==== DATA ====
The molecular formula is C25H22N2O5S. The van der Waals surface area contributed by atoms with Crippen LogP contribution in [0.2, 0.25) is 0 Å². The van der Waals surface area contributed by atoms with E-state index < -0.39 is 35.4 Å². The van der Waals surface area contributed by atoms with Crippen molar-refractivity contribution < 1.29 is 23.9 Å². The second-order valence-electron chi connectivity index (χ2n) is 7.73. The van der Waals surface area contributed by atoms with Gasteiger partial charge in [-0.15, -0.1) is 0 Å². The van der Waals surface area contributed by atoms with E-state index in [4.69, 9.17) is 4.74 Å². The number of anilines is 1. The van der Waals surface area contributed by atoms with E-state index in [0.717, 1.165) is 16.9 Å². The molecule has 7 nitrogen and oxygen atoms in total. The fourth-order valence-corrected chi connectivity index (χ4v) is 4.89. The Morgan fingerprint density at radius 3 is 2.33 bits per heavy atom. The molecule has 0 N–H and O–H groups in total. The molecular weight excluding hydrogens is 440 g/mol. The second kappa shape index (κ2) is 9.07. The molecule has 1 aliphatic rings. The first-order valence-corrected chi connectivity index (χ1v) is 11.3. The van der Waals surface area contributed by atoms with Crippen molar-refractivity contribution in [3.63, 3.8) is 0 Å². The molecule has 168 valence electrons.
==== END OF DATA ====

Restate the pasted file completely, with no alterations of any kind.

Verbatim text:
The molecular formula is C25H22N2O5S. The van der Waals surface area contributed by atoms with Crippen LogP contribution in [0.2, 0.25) is 0 Å². The van der Waals surface area contributed by atoms with E-state index < -0.39 is 35.4 Å². The van der Waals surface area contributed by atoms with Crippen molar-refractivity contribution < 1.29 is 23.9 Å². The second-order valence-electron chi connectivity index (χ2n) is 7.73. The van der Waals surface area contributed by atoms with Gasteiger partial charge in [-0.15, -0.1) is 0 Å². The van der Waals surface area contributed by atoms with E-state index in [4.69, 9.17) is 4.74 Å². The number of anilines is 1. The van der Waals surface area contributed by atoms with E-state index in [0.717, 1.165) is 16.9 Å². The molecule has 7 nitrogen and oxygen atoms in total. The fourth-order valence-corrected chi connectivity index (χ4v) is 4.89. The Morgan fingerprint density at radius 3 is 2.33 bits per heavy atom. The molecule has 0 N–H and O–H groups in total. The molecular weight excluding hydrogens is 440 g/mol. The second kappa shape index (κ2) is 9.07. The molecule has 1 aliphatic rings. The first-order valence-corrected chi connectivity index (χ1v) is 11.3. The van der Waals surface area contributed by atoms with Crippen molar-refractivity contribution in [3.63, 3.8) is 0 Å². The molecule has 168 valence electrons.